Smart Cities Aren't
That is, unless they're about more than technology
What is a smart city? If you ask five people for the definition, you’ll likely get five very different answers.
Here are just a couple examples:
From Wikipedia: “A smart city is an urban area that uses different types of electronic data collection sensors to supply information which is used to manage assets and resources efficiently.”
From the Colorado Smart Cities Alliance:
“A smart city is an environment that enables all of us to effectively and efficiently live, work and play. It leverages advancements in science and technology to create an area that is intelligent about strategic and tactical needs and wants of all the constituents.”
I had lunch recently with a guy who helps municipalities and other organizations implement “smart technology.” He recounted a time when his prospective client, a developer, told him he wanted to embed some smart technology in an upcoming project. My lunch partner started telling the client about how he could deliver “smart ads” into people’s phones based on their geolocation, target coupons to passers-by based on previous purchases and time of day, etc. After a bit of this, the developer stopped my lunch partner and said, “All I really want is to be able to turn the lights down in the apartments remotely.” There’s nothing wrong with that perspective; it was just different from what my lunch partner had in mind when he heard “smart technology in a brand-new development.”
Smart Cities aren’t just about cool tech. Too often, people hear the term and immediately begin to think about the tech without considering what its meant to improve. It’s easy to get enamored with technology and forget about the “why” behind what you’re trying to do. In Design Thinking, we focus on the human experience — the user’s experience — and then determine what technologies, services, processes or products are needed. In other words, we focus on the “why” of technology, rather than the “what”.
Smart cities have the potential to save water and energy, improve access to critical services like first responders and health care, reduce traffic congestion, assist city planners and managers to make driving, parking and shopping more efficient, reduce crime and make public spaces safer, improve disaster planning, help connect businesses and customers, optimize transportation, effectively allocate city resources … and yes, even manage the lights remotely.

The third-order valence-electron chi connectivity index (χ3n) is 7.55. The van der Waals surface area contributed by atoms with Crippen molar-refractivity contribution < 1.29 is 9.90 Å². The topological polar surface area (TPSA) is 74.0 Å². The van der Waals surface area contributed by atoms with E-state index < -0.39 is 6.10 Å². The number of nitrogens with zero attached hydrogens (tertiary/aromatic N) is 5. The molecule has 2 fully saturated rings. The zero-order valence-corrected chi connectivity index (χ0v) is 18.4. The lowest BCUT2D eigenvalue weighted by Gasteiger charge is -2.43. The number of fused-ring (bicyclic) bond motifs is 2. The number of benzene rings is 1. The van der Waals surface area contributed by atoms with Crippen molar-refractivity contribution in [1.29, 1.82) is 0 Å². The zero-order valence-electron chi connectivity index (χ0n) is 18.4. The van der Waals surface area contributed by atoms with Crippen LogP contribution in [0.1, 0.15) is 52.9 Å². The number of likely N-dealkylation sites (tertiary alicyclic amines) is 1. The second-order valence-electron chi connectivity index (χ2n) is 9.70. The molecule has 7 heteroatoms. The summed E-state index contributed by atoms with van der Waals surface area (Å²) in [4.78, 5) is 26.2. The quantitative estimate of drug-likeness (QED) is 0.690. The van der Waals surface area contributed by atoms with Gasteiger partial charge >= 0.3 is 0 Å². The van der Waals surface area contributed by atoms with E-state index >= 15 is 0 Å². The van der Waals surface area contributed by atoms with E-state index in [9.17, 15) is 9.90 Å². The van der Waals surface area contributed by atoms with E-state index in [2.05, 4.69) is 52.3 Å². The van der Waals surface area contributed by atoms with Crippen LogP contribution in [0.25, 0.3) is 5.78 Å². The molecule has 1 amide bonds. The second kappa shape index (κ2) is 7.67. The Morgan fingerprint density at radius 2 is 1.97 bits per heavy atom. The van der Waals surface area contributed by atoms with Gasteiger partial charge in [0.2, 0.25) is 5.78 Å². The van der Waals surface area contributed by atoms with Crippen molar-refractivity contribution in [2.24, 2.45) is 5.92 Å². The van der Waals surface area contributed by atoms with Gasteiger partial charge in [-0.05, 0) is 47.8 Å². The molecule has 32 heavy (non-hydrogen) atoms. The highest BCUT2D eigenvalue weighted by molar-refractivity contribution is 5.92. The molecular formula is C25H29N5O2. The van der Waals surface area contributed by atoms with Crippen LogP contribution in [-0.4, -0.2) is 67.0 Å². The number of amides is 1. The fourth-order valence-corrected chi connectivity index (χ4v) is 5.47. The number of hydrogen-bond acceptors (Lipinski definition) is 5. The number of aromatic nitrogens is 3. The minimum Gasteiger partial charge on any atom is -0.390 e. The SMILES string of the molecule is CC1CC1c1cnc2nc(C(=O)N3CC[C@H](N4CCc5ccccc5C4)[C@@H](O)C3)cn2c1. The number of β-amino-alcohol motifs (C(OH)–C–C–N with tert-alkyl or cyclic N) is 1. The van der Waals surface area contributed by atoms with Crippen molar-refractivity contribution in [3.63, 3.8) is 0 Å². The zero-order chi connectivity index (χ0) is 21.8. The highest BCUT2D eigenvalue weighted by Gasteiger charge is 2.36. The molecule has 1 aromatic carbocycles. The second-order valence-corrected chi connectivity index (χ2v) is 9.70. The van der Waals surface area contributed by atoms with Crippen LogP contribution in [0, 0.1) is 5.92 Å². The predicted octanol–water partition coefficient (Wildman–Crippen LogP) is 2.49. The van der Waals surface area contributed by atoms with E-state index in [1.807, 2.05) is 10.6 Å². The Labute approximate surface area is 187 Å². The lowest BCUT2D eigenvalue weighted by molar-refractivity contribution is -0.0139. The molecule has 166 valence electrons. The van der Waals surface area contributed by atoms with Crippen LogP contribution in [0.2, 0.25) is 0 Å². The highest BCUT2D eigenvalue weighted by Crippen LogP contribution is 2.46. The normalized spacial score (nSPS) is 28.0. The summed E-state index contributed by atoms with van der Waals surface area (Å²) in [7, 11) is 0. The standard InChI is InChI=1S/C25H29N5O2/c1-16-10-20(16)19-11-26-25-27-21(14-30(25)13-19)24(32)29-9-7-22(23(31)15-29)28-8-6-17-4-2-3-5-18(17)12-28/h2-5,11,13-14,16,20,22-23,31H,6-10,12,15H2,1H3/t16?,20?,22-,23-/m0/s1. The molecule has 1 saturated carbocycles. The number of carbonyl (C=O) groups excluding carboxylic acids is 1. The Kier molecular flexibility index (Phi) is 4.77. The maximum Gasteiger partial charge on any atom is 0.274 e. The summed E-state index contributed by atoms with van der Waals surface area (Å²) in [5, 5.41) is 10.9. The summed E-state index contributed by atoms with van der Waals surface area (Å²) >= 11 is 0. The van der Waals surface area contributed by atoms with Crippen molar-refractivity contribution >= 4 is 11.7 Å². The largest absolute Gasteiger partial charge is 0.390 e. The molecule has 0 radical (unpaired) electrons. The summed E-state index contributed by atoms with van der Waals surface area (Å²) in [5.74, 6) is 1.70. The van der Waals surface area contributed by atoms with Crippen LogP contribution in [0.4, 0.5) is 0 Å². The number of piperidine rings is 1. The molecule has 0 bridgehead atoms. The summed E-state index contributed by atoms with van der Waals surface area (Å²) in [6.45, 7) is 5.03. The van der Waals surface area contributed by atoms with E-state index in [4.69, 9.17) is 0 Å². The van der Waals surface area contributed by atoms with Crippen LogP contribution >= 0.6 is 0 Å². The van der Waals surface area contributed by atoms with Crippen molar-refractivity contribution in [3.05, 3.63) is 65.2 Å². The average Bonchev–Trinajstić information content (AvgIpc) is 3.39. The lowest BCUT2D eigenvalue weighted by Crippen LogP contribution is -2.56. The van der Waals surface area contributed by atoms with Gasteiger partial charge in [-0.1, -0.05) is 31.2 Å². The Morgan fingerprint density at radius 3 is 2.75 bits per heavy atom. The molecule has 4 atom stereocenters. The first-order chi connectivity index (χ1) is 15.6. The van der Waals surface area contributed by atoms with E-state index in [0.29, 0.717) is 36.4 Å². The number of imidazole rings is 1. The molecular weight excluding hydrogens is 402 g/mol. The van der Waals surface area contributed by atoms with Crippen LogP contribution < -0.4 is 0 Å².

That same technology also has the potential to create security vulnerabilities that could affect lives and safety, violate people’s privacy and threaten the safe and effective operation of critical infrastructure and services. Smart City technologies may be neutral – how, and perhaps more importantly why they are implemented will determine whether they ultimately become a boon or a bane.
At the Denver Smart City Forum June 28, various speakers repeatedly emphasized that “smart” technology has to be about the people.
As Erik Mitisek, the State of Colorado’s Chief Innovation Officer, noted in his opening dialogue, “People, not technology, will create smart cities.” This is a guy whose very job title says “technology” – and yet he understands it’s about the people in the end.
When we get enamored with new tools and toys as “tech for tech’s sake,” we lose the perspective of how smart cities should really work for end-users – the people who live there. Human-centered, user-centered, citizen-centered – all different ways of highlighting that smart city success (and really the success of any endeavor) relies on keeping the people as the focus when creating solutions…not the technology.
Smart cities aren’t smart unless they’re smart about people, not just technology.
Joe "Hark" Herold is the CEO of DesignThinkingDenver. He served 28 years in the United States Air Force and now works with organizations of all types to help them achieve their mission and vision … better.